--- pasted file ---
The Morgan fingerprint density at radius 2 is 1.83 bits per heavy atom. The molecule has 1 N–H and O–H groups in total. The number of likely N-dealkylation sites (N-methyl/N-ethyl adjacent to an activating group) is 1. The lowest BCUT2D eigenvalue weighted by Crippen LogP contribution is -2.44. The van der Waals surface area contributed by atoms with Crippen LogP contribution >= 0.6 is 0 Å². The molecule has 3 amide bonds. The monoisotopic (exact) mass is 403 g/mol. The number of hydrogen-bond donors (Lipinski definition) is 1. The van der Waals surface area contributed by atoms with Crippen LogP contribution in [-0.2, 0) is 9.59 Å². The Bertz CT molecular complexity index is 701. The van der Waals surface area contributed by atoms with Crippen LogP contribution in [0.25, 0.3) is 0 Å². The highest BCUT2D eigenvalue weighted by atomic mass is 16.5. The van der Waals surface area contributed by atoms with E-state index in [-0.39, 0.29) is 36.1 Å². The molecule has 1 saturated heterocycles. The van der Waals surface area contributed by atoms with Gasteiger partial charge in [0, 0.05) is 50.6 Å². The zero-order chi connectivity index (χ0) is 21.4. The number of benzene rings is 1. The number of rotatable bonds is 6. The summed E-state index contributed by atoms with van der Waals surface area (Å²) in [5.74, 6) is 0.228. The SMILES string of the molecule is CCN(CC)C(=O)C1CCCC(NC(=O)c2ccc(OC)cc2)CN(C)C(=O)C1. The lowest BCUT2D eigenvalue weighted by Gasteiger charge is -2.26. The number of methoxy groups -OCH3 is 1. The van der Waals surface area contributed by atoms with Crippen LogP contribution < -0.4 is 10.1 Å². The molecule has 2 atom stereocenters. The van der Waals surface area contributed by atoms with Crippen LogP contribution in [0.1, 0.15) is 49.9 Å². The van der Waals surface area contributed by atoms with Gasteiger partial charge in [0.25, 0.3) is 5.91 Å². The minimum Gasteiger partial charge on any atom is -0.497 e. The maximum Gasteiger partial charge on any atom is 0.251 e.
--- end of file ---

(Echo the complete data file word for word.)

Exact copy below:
The Morgan fingerprint density at radius 2 is 1.83 bits per heavy atom. The molecule has 1 N–H and O–H groups in total. The number of likely N-dealkylation sites (N-methyl/N-ethyl adjacent to an activating group) is 1. The lowest BCUT2D eigenvalue weighted by Crippen LogP contribution is -2.44. The van der Waals surface area contributed by atoms with Crippen LogP contribution >= 0.6 is 0 Å². The molecule has 3 amide bonds. The monoisotopic (exact) mass is 403 g/mol. The number of hydrogen-bond donors (Lipinski definition) is 1. The van der Waals surface area contributed by atoms with Crippen LogP contribution in [-0.2, 0) is 9.59 Å². The Bertz CT molecular complexity index is 701. The van der Waals surface area contributed by atoms with Crippen LogP contribution in [0.25, 0.3) is 0 Å². The highest BCUT2D eigenvalue weighted by atomic mass is 16.5. The van der Waals surface area contributed by atoms with E-state index in [-0.39, 0.29) is 36.1 Å². The molecule has 1 saturated heterocycles. The van der Waals surface area contributed by atoms with Gasteiger partial charge in [0, 0.05) is 50.6 Å². The zero-order chi connectivity index (χ0) is 21.4. The number of benzene rings is 1. The number of rotatable bonds is 6. The summed E-state index contributed by atoms with van der Waals surface area (Å²) in [5.74, 6) is 0.228. The SMILES string of the molecule is CCN(CC)C(=O)C1CCCC(NC(=O)c2ccc(OC)cc2)CN(C)C(=O)C1. The lowest BCUT2D eigenvalue weighted by Gasteiger charge is -2.26. The number of methoxy groups -OCH3 is 1. The van der Waals surface area contributed by atoms with Crippen LogP contribution < -0.4 is 10.1 Å². The molecule has 2 atom stereocenters. The van der Waals surface area contributed by atoms with Crippen LogP contribution in [0.1, 0.15) is 49.9 Å². The van der Waals surface area contributed by atoms with Gasteiger partial charge in [0.25, 0.3) is 5.91 Å². The minimum Gasteiger partial charge on any atom is -0.497 e. The maximum Gasteiger partial charge on any atom is 0.251 e.